Laurels and darts: CCS right to be mindful of coaches
Laurels to the Catawba County Schools Board of Education for taking a serious look at its policy for non-faculty coaches at the system’s schools.
While we find fault with the means through which CCS made public the proposals, deliberations and finally the revisions to the policy, the intent of the new protocol hits the right mark.
Simply put, school leaders — from principals to the system’s superintendent and its governing board — should have a clear understanding of the individuals who are spending countless hours working with student athletes. Further, the school system should explore every avenue to make sure the men and women who are coaching student-athletes are the same ones who are working with these young people in classrooms and school hallways.
Certainly, in the eyes of many student athletes, coaches are the men and women who dedicate themselves to helping teams achieve success on the playing field. We also know that during practice and games, these coaches help instill important “life” qualities in student athletes, such as sportsmanship, work ethic and perseverance.
These coaches, however, can and should be role models away from the playing field. When coaches and student athletes are able to interact throughout a school day inside classrooms and school hallways, it will both improve their relationships and further solidify coaches’ efforts to help develop strong character traits among their players.
CCS’ move to make a priority of hiring coaches from within the school goes a long way toward achieving that important mission. If a coach can’t be found from within a school’s faculty, alternate options of coaches drawn from feeder schools or the system at-large helps ensure that individuals leading student athletes already exhibit the character needed to obtain jobs within the school system. If they have been given the green light to work with young people in one county school, they should be OK to work with student athletes in all schools.
All that being said, there are plenty of quality individuals who aren’t school system employees that can also do a good job of instilling great character traits in student athletes. Plenty of these folks are volunteering parents, but there are also others who simply have a desire to work with young people.
There’s nothing wrong with that, and we fully support the hiring of these non-faculty coaches whole-heartedly. At the same time, however, we also support CCS leaders’ desire to review these coaching candidates, their qualifications and their character, before they are allowed to work with impressionable young people.
In the end, CCS leaders must protect the safety and well-bring of student-athletes, and adding one more level of review for non-faculty coaches will do just that.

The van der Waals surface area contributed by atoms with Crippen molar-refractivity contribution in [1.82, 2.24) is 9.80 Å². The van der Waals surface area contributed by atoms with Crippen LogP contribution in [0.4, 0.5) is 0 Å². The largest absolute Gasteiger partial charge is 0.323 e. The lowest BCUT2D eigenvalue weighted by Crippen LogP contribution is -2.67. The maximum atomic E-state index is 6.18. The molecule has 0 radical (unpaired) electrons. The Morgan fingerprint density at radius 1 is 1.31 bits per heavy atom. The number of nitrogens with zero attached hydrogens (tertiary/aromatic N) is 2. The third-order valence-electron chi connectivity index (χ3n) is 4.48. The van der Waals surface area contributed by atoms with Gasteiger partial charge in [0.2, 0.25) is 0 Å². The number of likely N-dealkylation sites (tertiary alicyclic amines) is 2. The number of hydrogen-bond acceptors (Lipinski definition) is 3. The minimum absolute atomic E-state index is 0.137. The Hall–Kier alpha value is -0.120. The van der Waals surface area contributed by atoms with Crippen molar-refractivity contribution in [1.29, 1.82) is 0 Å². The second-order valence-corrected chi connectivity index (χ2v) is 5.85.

Darts to the latest ugly twist in the Zahra Baker saga that came when the Associated Press reported the woman the child’s father married has previously been married seven times — including occasions when she was married to more than one man at the same time. This evidence alone is indicative of Elisa Baker’s character, and it reveals the type of person that a 10-year-old Australian girl was forced to call “caretaker.”
Darts as well to the painfully slow legal process which hasn’t delivered charges against the woman any more serious than obstruction of justice and bigamy. Police investigators have compiled a case with thousands of documents and hundreds of hours of video evidence. That kind of case file will take a long time for prosecutors to review. We also know investigators and prosecutors have evidence of the dead child’s body being dismembered and that Elisa Baker knew locations throughout the county where the body was scattered. Yet, with all that circumstantial evidence, the county’s district attorney has failed to file any serious charge related to Zahra Baker’s death.
Meanwhile, the world watches a gruesome story that seems to get sicker by the day, and a district attorney whose only public comments point an accusatory finger at those he believes are hindering his case.
Laurels to news that Conover will receive a grant worth more than $400,000 to help create a wetland park at its blossoming Conover Station development.
Near the heart of the city’s downtown, Conover Station will be a mixed-use commercial development that will turn the old Broyhill Furniture property into a wonderful amenity for the entire county. Thanks to help from the Clean Water Management Trust Fund, the sprawling property will now include six acres of preserved park space. As the park space adds to Conover’s existing 12 acres of parks citywide, it helps create open recreational space in a part of the city that currently lacks such an area for citizens to enjoy.
Between the $415,719 grant announced this week, and plans to pursue more grant funds, it is clear that, as Conover crafts Conover Station, city leaders want to making the property both a commercial development and a recreational space. Doing so, ensures the property will be one that can be enjoyed by every citizen of Conover — as well as those throughout the county. Laurels to that.